The two men are abruptly released, but they cannot leave the country because Gudavia's sole automobile is being used for official Gudavian business out of the country, which sounds fine. The Brit attempts to send a telegram, but it can't be sent because telegrams are only sent on special occasions. A young girl plays the piano as an oddly Aryan young man scowls.

Suddenly, there is a hubbub in the streets, and an old dude says, "In the end, the murdering will cease", because of course he does, and a guy with an extravagant hat chalks it all up to hysteria. In spite of the hubbub, the hysteria, and the murdering, the Brit wonders aloud about identity of his milliner. Somnambulant figures sneak up on the Brit, and they scatter after someone blows a whistle.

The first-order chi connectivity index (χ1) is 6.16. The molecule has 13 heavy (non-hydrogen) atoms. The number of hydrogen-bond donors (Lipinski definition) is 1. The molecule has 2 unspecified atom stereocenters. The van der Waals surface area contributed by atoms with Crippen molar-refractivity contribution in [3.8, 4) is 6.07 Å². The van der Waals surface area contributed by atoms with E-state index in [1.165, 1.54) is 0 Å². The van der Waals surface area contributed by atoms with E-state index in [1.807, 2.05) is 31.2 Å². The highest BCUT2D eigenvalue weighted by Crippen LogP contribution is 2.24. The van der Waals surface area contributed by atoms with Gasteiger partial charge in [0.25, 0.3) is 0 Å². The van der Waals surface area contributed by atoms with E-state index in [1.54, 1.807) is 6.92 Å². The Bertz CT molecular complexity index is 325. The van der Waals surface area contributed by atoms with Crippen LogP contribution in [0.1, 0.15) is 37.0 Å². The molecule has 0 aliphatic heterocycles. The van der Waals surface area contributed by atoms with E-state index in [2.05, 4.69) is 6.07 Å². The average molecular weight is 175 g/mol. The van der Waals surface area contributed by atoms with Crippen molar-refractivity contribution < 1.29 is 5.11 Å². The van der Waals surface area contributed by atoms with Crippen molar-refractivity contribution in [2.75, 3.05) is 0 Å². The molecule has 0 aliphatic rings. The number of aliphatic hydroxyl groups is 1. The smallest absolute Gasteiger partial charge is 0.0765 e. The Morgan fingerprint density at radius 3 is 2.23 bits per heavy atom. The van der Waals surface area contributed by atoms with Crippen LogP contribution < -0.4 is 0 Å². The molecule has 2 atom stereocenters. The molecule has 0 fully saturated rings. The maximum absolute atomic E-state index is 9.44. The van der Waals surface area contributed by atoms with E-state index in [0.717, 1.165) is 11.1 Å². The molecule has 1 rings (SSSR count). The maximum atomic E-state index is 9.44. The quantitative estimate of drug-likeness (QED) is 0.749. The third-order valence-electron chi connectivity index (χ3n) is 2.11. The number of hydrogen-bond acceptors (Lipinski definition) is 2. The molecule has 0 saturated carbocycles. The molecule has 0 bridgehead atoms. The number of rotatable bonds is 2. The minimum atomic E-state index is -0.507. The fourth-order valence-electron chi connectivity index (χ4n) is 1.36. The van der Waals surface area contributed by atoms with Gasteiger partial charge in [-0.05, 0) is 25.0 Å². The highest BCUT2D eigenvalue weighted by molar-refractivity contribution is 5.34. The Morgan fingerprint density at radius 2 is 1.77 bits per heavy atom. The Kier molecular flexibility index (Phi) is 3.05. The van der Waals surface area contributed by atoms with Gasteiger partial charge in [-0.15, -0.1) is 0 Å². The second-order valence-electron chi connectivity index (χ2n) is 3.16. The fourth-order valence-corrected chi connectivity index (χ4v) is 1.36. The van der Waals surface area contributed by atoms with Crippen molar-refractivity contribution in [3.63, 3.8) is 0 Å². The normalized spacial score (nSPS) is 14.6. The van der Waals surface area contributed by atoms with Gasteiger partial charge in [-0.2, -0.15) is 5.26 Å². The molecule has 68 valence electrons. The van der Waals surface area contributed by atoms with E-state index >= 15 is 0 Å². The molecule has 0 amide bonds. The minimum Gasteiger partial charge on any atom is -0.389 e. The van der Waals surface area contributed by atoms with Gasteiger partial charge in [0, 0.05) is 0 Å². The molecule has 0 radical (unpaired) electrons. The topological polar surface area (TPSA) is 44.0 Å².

The pair meets up with a scientist with a double identity. This mysterious scientist pulled a disappearing act some time ago due to some sort of political thing (hint-hint, nudge-nudge), and he says some stuff about gamma rays. They then meet a Frau, who has children making monster masks for an upcoming festival, and there's almost nothing sinister about that at all.

Some stuff happens. The Brit chases a boy and falls in some water, the zombie guys throw rocks, a mule makes an appearance, and several people fall off a cliff.

The carnival that is certainly not a special occasion and that was forbidden to happen happens, and it's pretty freaked out, which means it's pretty cool, and the festival-goers wear giant monster heads, which I'm always a big fan of. Don't worry, since it's not too bad it only lasts a couple of minutes.

The Gamma People is a comic thriller, and it isn't particularly comic or thrilling.